As a desperate attempt to reduce my credit card debts, I empty all of my saving accounts balances into repaying my credit card debts as soon as I had transacted, sometimes on the same day. Falling below the minimum sum needed to maintain the savings account will incur typical service charges of up to SGD2 per month but it’s a better deal than having the banks charge you 24% interest on your overdrafts. Let’s not even get started on the compounding effect. For a start, read the back page of your credit bills and find out for yourself the annual interest rate.
A budget is useful if you faithfully analyse your spending patterns over a period of time. However, do take into account seasonal needs such as festive occasions or annual needs. For example, when the school terms end, it’s time to cough up money to buy your son’s new textbooks for next year, again!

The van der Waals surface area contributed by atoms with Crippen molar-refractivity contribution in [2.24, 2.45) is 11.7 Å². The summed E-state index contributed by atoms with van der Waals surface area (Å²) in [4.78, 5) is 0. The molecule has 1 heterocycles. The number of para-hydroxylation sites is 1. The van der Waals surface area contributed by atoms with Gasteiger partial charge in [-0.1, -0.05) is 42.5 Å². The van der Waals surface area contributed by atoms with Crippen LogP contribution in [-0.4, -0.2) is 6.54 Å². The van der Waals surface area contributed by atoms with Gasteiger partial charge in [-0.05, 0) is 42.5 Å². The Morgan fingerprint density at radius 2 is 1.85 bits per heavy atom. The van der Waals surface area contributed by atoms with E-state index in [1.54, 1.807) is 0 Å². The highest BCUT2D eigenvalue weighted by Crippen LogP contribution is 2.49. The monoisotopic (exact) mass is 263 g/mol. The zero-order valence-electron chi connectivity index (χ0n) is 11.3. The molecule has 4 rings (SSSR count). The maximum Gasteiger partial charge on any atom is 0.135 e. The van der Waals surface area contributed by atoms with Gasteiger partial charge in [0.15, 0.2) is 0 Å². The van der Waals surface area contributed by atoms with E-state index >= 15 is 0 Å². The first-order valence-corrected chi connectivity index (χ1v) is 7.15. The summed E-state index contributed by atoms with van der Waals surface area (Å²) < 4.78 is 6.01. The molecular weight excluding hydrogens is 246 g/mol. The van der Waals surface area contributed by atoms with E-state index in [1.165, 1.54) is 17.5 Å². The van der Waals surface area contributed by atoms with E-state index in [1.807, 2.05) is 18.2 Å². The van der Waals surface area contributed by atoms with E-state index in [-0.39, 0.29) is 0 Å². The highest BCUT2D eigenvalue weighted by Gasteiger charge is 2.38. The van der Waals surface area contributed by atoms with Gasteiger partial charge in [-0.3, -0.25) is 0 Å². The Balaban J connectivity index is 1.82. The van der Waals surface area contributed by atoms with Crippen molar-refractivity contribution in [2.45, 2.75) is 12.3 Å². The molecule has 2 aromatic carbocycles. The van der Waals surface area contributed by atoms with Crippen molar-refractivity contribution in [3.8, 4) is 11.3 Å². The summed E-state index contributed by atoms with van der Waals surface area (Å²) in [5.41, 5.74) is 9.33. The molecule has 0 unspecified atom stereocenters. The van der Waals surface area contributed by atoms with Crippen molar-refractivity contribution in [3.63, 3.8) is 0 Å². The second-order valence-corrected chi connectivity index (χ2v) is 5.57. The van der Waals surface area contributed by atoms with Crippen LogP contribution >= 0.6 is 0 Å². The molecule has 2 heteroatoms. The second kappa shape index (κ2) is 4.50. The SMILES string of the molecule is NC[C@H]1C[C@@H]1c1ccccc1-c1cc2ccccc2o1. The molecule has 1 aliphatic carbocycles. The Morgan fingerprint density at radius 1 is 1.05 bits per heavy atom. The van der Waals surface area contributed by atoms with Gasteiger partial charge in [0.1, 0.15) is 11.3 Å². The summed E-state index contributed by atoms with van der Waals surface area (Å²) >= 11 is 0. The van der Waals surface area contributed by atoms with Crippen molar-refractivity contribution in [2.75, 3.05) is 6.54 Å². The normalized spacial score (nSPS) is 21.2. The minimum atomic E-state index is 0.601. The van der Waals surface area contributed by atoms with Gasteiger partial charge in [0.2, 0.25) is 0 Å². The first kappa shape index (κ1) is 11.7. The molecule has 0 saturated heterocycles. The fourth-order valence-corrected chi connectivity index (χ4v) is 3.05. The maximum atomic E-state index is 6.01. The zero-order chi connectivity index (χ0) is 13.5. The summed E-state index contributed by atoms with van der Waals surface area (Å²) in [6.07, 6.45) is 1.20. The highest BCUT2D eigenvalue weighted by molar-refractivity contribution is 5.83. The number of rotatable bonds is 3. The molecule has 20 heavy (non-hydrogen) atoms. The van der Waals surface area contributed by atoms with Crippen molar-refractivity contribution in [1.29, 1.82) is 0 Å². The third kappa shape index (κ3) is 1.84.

Windfalls. I mention this because you’re likely to get bonuses at this time of the year. You could save a higher percentage of this income or, if you lose direction , waste it all on frivolous expenditure. I recommend saving it to build up an emergency fund of say 1 month for a start. It’s important to be able to sleep at night. A windfall can come in many ways. For example, if you bring a packed lunch to work and therefore has no need to hop into the canteen to forage for food, you would have saved close to $3. Consider that a windfall and sock it away in some secret compartment of your wallet so that you have less opportunity to spend it.
Again I encourage you to try saving part of your windfall. The idea is to get a kick from the act of saving. It’s generally a good idea to have some encouragement as you fight or attempt to reduce your debts or stay debt-free so that you do not get demoralised. It might seem impossible to reduce your debt but if Mary Hunt could and I did it, so can you!